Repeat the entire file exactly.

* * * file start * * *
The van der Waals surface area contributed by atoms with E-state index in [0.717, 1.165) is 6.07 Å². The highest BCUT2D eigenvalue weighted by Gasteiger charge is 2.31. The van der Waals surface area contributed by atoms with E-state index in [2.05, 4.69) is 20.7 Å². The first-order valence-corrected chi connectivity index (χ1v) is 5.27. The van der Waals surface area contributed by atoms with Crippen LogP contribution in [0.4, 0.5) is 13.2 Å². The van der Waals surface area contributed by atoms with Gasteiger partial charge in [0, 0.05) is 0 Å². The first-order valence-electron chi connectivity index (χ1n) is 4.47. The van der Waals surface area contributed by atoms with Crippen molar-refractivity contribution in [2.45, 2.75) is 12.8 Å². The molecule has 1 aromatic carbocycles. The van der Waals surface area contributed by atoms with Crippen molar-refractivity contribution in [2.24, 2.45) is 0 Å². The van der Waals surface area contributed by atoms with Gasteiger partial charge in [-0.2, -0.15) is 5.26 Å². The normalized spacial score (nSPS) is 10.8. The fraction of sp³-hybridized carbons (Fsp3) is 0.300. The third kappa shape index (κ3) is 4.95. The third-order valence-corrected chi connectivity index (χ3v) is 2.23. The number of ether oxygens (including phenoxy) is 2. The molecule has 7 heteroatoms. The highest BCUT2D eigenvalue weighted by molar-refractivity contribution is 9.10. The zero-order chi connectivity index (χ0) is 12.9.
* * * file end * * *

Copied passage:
The van der Waals surface area contributed by atoms with E-state index in [0.717, 1.165) is 6.07 Å². The highest BCUT2D eigenvalue weighted by Gasteiger charge is 2.31. The van der Waals surface area contributed by atoms with E-state index in [2.05, 4.69) is 20.7 Å². The first-order valence-corrected chi connectivity index (χ1v) is 5.27. The van der Waals surface area contributed by atoms with Crippen LogP contribution in [0.4, 0.5) is 13.2 Å². The van der Waals surface area contributed by atoms with Gasteiger partial charge in [0, 0.05) is 0 Å². The first-order valence-electron chi connectivity index (χ1n) is 4.47. The van der Waals surface area contributed by atoms with Crippen molar-refractivity contribution in [2.45, 2.75) is 12.8 Å². The molecule has 1 aromatic carbocycles. The van der Waals surface area contributed by atoms with Crippen molar-refractivity contribution in [2.24, 2.45) is 0 Å². The van der Waals surface area contributed by atoms with Gasteiger partial charge in [-0.2, -0.15) is 5.26 Å². The normalized spacial score (nSPS) is 10.8. The fraction of sp³-hybridized carbons (Fsp3) is 0.300. The third kappa shape index (κ3) is 4.95. The third-order valence-corrected chi connectivity index (χ3v) is 2.23. The number of ether oxygens (including phenoxy) is 2. The molecule has 7 heteroatoms. The highest BCUT2D eigenvalue weighted by molar-refractivity contribution is 9.10. The zero-order chi connectivity index (χ0) is 12.9.